“This is wonderful news,” said Mary Dobransky, Dean of the College of Science and Technology. “This achievement prompted me to think about the positive influence Bellevue University has on our students and society. While this is true of higher education in general, it is especially strong in Bellevue University’s student-focused, open-access, innovative environment. I greatly appreciate the work the entire College of Science and Technology team does to help our students succeed. Amiera’s success is our success.”
The papers emerged from Rayyan’s senior thesis project. She relished the opportunity to use the University’s new genome sequencer versus conducting a review of already completed research.
“At that point no one had used the MiniSeq yet,” she said. “I thought that sounded much more fun. It incorporated techniques that I could practice, so I thought that would be the better route.”
Rayyan, a graduate of Bellevue East High School with an undergraduate from Creighton University in Medical Anthropology in addition to her Bellevue University degree, is now weighing her career options.
“Whatever career I end up going toward, I think this is a great motivator,” Rayyan said of her publishing efforts. “It keeps the ball rolling for me. Let’s keep going to see if we can do more of it.”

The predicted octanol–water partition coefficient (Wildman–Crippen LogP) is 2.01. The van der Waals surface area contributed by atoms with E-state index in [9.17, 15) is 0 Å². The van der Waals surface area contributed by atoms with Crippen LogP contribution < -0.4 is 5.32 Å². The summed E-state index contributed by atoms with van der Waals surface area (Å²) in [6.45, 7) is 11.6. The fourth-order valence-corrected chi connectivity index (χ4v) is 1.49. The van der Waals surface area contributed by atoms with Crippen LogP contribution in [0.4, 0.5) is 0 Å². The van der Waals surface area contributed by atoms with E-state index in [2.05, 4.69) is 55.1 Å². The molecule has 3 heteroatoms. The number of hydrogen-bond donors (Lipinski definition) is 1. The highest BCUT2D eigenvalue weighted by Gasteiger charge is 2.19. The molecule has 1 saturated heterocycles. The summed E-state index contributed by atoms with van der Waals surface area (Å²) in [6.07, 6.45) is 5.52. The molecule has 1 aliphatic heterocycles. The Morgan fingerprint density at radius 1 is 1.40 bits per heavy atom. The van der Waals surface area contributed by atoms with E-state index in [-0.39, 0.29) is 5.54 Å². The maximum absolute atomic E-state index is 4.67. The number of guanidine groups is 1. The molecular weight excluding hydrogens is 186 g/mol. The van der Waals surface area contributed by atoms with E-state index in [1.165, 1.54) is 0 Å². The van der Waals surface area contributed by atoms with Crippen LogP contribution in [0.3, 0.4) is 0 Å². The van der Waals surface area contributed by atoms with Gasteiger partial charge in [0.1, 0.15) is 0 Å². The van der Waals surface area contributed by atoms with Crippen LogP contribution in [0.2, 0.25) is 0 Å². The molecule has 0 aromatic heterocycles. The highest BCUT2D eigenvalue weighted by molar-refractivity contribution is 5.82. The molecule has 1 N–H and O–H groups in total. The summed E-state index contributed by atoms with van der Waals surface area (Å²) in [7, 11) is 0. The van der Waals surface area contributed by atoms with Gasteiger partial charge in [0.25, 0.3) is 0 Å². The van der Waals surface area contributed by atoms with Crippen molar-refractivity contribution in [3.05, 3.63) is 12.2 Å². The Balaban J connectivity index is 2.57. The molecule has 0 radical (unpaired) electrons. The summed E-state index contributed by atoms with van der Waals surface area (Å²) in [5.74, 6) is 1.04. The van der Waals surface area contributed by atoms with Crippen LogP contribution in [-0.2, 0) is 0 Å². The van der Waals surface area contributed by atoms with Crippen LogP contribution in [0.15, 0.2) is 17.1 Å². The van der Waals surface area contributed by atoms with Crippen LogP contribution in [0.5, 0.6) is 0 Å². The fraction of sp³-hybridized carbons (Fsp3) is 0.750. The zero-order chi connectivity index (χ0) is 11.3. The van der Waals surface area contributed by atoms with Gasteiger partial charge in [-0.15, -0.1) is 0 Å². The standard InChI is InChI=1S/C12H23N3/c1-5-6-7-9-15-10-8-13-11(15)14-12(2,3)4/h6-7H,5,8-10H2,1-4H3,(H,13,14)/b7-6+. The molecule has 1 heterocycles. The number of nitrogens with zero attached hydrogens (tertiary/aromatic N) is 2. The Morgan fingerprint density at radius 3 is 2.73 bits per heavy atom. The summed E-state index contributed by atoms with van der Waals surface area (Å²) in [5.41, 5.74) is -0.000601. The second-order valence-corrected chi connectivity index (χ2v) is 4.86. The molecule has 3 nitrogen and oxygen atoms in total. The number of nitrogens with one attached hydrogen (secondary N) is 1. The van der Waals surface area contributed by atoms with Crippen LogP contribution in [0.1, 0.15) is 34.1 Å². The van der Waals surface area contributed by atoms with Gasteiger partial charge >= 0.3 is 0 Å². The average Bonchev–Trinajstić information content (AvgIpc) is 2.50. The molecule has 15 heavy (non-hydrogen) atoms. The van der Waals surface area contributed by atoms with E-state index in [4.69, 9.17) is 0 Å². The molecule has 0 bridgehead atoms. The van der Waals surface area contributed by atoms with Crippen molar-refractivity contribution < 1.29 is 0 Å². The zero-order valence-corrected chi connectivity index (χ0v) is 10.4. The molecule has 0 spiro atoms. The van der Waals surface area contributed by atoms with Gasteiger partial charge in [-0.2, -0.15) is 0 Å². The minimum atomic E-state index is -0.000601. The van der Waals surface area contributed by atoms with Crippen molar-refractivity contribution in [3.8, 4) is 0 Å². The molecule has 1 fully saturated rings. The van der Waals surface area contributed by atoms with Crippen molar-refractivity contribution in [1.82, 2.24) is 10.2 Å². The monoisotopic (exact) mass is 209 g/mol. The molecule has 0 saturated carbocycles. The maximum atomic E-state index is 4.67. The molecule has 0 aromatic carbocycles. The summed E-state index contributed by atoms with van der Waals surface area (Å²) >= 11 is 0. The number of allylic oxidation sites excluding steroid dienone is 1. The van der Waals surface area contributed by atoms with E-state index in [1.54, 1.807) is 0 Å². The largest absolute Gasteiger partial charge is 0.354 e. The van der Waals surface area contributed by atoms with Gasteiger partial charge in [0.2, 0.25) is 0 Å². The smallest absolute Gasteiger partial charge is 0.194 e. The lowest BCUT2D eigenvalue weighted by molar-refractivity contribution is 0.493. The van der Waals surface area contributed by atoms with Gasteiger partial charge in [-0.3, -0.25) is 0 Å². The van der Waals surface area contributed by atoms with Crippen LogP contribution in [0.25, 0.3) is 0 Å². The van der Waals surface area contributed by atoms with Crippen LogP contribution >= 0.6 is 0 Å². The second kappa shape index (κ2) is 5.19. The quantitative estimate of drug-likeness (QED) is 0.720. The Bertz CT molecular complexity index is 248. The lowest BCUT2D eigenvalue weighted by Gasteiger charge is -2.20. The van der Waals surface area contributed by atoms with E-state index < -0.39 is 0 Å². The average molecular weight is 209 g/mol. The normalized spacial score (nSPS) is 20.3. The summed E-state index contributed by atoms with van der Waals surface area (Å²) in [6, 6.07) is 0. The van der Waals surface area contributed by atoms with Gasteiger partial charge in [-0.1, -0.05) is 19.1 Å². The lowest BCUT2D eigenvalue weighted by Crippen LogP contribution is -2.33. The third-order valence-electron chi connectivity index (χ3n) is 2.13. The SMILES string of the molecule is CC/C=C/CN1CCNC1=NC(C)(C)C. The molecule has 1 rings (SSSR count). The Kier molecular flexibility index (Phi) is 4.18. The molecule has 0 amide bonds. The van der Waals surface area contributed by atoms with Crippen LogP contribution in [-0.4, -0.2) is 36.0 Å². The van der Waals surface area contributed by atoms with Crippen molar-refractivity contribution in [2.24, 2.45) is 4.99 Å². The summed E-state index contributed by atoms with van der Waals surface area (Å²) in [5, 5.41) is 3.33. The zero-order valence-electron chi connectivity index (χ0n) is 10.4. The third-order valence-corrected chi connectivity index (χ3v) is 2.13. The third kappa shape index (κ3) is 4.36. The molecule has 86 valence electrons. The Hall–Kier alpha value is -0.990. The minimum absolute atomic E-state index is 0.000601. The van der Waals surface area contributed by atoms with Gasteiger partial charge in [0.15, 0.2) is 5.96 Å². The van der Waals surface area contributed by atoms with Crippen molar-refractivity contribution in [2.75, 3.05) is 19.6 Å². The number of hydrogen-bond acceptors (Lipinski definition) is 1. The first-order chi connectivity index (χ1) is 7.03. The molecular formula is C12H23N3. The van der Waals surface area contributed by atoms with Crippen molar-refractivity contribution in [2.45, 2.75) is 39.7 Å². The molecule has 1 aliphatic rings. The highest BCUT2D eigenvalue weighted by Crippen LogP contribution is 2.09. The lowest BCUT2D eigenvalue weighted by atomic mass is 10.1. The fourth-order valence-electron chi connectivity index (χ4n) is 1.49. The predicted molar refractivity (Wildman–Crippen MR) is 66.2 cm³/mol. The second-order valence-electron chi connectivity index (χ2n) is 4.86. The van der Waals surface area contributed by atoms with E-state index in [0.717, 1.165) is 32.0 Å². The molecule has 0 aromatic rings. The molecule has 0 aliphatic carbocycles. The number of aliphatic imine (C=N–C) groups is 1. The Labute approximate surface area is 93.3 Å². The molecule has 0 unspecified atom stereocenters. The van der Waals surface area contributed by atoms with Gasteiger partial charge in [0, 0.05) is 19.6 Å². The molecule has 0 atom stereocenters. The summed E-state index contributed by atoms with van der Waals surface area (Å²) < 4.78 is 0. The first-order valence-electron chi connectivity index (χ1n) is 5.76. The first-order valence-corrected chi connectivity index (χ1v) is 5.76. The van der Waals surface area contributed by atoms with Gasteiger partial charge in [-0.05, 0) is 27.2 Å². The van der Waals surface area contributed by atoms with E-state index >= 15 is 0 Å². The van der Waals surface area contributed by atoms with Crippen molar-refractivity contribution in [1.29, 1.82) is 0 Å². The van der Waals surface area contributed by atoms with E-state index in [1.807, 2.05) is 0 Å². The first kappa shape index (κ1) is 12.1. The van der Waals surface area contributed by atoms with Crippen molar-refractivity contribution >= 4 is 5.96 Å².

In early 2017, Mike Hamilton, Design Principle at HDR Inc. (an Omaha-based firm specializing in architecture, engineering, environmental and construction services), sat down with Professor John Kyndt from Bellevue University for a dialogue about “how educators are adapting to the ever-changing education landscape.” Read More
In October of 2016 Bellevue University celebrated its 50th anniversary. The Omaha World Herald recorded the event and shared a few stunning photos of the science labs, professors and students, and the John B. Muller Administration Building and grounds. Read More
Taylor Fluellen, a senior, is very passionate about being a shark biologist. She is so enthralled with those mysterious, menacing sea creatures that Taylor spent her final year in the Biology program preparing a research thesis under the direction of Dr. John Kyndt, on the longevity of sharks. Read More
Crosston, Kyndt to Lead Nebraska Academic Decathlon
By Dan Silvia, Communications Manager
Drs. Matt Crosston and John Kyndt have been named the co-Executive Directors of the Nebraska Academic Decathlon. Crosston and Kyndt will succeed Dr. John Anstey, a retired professor from the University of Nebraska-Omaha. Read More
A positive attitude and a Bellevue University bachelor’s degree in Sustainability are some great ingredients for starting a business. University graduates Matt Roen and Andy Severson, along with partner Scott Rynders, established Bellevue Produce as a Community-Supported Agriculture endeavor. The results have been some tasty eats and a sustainable business.
“How Worms, Pride, & Politics Lead to Simple Science” presented by Bellevue University’s own Assistant Professor Dr. John Kyndt, a featured speaker at TEDxOmaha 2013. Dr. Kyndt shows in this recording of the event how outside influences can influence scientific research.
Dr. John Kyndt and his student researchers, Suchita Shrestha and Adam Rawson, discuss their experiments using corn stover and algae to develop biofuel.